- Where they are How many
- AM 875 (Siasi/Sesai, 2014)
- Peru 3500 (Benedito Maciel, 1994)
- Linguistic family
The Kambeba – also known as the Omágua, principally in Peru – are one of those groups that in Brazilian Amazonia ceased to identify themselves as indigenous due to the violence and discrimination perpetrated by non-indigenous people in the region since the mid 18th century. It was the growth of the indigenous movement from the 1980s onwards, and in particular the clear recognition of indigenous rights by the 1988 Constitution and the multiplication of indigenous organizations, that encouraged the Kambeba to begin to reaffirm themselves as Indians and fight for indigenous causes. Since then they have assumed a prominent position in the region due to their considerable capacity for political negotiation and liaison with other indigenous groups, government agencies and both religious and secular non-governmental organizations from the surrounding national society.
Location and population
In Peru, the Omágua inhabit lands close to the capital, Lima, and on the outskirts of the city. In 1994, this population numbered around 3,500 people according to a Kambeba leader who visited the country at this time.
Today the Kambeba in Brazil are located in five villages: four in the middle and upper Solimões region (upper Amazon) and one on the lower Rio Negro at the mouth of the Cuieiras river. A few families also live in the city of Manaus and a number of others on the upper Solimões on Ticuna lands.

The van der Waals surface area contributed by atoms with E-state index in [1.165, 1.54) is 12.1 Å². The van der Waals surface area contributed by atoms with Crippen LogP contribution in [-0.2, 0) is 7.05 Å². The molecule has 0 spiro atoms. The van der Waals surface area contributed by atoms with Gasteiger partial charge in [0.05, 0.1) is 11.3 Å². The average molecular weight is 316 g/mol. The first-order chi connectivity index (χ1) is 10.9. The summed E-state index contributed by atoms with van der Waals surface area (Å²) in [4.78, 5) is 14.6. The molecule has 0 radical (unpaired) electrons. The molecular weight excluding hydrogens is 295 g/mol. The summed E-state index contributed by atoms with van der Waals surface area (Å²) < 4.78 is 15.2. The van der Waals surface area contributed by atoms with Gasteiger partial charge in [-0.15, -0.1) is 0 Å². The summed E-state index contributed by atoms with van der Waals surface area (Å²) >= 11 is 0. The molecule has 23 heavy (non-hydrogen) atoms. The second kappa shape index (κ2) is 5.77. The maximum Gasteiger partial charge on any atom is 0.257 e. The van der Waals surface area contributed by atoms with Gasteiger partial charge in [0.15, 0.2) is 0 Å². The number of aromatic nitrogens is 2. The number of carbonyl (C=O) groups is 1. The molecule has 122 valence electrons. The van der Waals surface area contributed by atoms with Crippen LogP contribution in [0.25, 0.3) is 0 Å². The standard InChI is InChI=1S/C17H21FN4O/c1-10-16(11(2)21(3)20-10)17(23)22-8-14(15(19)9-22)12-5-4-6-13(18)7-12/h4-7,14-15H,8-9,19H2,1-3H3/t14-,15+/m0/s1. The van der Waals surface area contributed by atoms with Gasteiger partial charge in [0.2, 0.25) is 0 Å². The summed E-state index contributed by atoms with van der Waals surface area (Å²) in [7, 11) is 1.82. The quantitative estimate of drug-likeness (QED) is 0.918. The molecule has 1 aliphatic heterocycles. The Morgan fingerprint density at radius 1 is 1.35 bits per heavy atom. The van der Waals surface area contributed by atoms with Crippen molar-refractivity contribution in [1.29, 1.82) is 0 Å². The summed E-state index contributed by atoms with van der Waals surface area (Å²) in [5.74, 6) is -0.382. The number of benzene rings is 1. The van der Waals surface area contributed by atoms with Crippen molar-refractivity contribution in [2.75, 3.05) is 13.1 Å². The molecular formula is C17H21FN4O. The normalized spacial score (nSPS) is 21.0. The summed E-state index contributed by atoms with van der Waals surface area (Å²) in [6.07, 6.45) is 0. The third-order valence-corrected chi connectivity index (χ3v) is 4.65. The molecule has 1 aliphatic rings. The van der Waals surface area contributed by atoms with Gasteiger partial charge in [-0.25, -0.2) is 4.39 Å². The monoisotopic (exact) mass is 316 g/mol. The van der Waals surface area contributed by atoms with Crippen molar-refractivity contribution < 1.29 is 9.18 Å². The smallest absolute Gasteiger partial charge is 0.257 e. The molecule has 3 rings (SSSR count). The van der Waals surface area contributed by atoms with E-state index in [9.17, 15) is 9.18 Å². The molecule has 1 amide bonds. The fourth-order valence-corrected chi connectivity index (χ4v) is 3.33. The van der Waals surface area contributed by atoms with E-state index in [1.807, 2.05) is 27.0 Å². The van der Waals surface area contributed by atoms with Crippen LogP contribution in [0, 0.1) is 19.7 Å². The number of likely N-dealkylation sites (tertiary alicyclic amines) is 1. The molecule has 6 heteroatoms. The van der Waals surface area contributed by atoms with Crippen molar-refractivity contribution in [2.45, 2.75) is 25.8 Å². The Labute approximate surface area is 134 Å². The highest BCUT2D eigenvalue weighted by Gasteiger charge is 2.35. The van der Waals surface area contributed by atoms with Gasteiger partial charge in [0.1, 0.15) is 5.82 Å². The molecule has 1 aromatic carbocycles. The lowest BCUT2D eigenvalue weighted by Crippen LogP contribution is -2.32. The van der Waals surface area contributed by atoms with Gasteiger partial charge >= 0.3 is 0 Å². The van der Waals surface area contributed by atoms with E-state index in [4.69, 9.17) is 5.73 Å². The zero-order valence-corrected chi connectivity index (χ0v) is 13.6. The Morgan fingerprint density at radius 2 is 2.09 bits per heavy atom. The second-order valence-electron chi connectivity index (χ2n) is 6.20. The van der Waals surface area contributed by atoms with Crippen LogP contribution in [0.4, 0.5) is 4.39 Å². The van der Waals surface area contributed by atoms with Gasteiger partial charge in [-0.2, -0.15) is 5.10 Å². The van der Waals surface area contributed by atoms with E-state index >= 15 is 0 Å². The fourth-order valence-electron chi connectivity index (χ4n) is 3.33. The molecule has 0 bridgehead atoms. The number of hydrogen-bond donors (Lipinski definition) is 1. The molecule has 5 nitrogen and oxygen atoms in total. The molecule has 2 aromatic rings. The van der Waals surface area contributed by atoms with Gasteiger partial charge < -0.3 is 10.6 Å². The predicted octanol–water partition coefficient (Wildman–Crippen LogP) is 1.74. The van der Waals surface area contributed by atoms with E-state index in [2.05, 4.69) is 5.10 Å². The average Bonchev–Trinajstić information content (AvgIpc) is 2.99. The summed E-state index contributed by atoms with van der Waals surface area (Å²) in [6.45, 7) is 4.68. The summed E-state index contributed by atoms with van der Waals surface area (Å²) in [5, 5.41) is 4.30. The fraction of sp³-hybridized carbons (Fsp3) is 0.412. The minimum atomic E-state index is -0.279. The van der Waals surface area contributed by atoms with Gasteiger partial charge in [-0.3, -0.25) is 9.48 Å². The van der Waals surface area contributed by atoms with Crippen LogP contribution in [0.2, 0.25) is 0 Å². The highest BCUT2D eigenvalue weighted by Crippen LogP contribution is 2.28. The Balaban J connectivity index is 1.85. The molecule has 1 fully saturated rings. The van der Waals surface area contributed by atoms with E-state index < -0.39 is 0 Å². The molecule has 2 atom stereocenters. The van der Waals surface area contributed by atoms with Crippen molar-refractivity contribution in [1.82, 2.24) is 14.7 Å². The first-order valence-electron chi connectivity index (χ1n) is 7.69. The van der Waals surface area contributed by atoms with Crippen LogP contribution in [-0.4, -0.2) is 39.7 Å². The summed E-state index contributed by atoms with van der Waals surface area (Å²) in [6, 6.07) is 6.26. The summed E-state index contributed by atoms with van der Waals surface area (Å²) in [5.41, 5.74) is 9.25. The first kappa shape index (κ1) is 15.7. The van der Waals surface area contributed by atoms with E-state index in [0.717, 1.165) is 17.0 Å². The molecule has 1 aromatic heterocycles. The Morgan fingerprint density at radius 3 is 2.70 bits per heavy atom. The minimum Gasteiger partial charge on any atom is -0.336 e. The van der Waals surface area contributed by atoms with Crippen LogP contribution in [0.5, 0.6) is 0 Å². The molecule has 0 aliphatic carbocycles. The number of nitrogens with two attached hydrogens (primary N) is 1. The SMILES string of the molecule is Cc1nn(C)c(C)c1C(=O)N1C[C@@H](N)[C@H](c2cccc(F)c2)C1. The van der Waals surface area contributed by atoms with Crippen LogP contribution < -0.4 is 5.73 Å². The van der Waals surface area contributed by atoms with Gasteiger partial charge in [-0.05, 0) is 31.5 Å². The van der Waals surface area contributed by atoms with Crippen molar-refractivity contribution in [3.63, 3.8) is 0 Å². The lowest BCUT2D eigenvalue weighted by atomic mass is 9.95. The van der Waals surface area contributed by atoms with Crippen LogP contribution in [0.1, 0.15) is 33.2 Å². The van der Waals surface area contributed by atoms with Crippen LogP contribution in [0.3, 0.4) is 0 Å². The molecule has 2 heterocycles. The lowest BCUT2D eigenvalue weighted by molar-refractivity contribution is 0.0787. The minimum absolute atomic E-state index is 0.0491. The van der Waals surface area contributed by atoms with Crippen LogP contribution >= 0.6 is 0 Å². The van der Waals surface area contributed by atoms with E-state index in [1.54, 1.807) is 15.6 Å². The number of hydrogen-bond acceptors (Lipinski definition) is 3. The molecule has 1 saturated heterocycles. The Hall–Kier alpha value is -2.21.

Kambeba sources confirm the existence of 223 families on the upper Solimões (Amazonas state), which would increase the Kambeba population in Brazil to approximately 1,500 people.
The area that became the Jaquiri Indigenous Territory (IT) was first visited by Funai (the National Indian Foundation) in 1974. In 1982, the area was identified but was only ratified and registered in 1991 with an area of 1,820 ha. The IT is located in the municipality of Maraã, close to the towns of Alvarães and Tefé. Data collected between 1999 and 2002 by the Indigenist Missionary Council (CIMI)/Tefé indicated that 62 Kambeba were living in the Jaquiri village.
The Igarapé Grande IT was first identified in 1983 with an area of 400 ha. In 1994 a new WG (Working Group) was set up to identify the area (Funai Directive No. 745 of 18/08/94). In 1999, another WG was created (Directive No. 134 of 11/03/99) to undertake another identification. Around 38 Kambeba inhabited this area between 1999 and 2002. The area was ratified on 20/04/2004 with 1,539 ha.
The Barreira da Missão IT was ratified in 1993 with an area of 1,772 ha and is located in the municipality of Tefé, about half an hour’s river journey from the town of Tefé. The village inhabited by the Kambeba, known as Betel or Barreira do Meio, had a population of around 126 people between 1999 and 2002. The IT also contains two other villages where mostly Ticuna and Kokama families live.
The Kambeba also live in the Cajuhiri Atravessado IT, located in the municipality of Coari, which was identified and approved by Funai in 2001 with 12,500 hectares. However the process of recognizing this land is currently paralyzed due to contestations by non-indigenous residents. This land is occupied by 20 Kambeba, 20 Miranha and nine Ticuna.